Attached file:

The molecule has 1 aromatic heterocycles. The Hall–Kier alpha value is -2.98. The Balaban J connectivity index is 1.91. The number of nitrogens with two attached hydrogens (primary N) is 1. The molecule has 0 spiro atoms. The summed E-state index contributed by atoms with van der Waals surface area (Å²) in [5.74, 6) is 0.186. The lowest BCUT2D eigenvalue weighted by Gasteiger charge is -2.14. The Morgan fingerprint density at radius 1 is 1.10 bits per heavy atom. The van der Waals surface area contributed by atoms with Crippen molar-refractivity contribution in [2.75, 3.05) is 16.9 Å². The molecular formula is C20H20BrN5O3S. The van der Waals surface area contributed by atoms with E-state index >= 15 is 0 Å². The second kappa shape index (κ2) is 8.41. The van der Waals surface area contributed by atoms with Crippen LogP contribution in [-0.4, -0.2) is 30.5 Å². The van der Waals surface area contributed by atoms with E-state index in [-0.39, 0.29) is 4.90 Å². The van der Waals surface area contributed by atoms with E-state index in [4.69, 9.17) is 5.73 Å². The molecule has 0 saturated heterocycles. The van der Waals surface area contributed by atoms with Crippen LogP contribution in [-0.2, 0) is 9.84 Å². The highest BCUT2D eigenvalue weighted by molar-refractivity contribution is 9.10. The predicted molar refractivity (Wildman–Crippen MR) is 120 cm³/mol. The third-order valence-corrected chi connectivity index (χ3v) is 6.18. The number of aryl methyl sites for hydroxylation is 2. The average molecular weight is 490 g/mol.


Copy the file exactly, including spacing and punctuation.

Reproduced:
The molecule has 1 aromatic heterocycles. The Hall–Kier alpha value is -2.98. The Balaban J connectivity index is 1.91. The number of nitrogens with two attached hydrogens (primary N) is 1. The molecule has 0 spiro atoms. The summed E-state index contributed by atoms with van der Waals surface area (Å²) in [5.74, 6) is 0.186. The lowest BCUT2D eigenvalue weighted by Gasteiger charge is -2.14. The Morgan fingerprint density at radius 1 is 1.10 bits per heavy atom. The van der Waals surface area contributed by atoms with Crippen molar-refractivity contribution in [2.75, 3.05) is 16.9 Å². The molecular formula is C20H20BrN5O3S. The van der Waals surface area contributed by atoms with E-state index >= 15 is 0 Å². The second kappa shape index (κ2) is 8.41. The van der Waals surface area contributed by atoms with Crippen LogP contribution in [-0.4, -0.2) is 30.5 Å². The van der Waals surface area contributed by atoms with E-state index in [-0.39, 0.29) is 4.90 Å². The van der Waals surface area contributed by atoms with E-state index in [4.69, 9.17) is 5.73 Å². The molecule has 0 saturated heterocycles. The van der Waals surface area contributed by atoms with Crippen LogP contribution in [-0.2, 0) is 9.84 Å². The highest BCUT2D eigenvalue weighted by molar-refractivity contribution is 9.10. The predicted molar refractivity (Wildman–Crippen MR) is 120 cm³/mol. The third-order valence-corrected chi connectivity index (χ3v) is 6.18. The number of aryl methyl sites for hydroxylation is 2. The average molecular weight is 490 g/mol.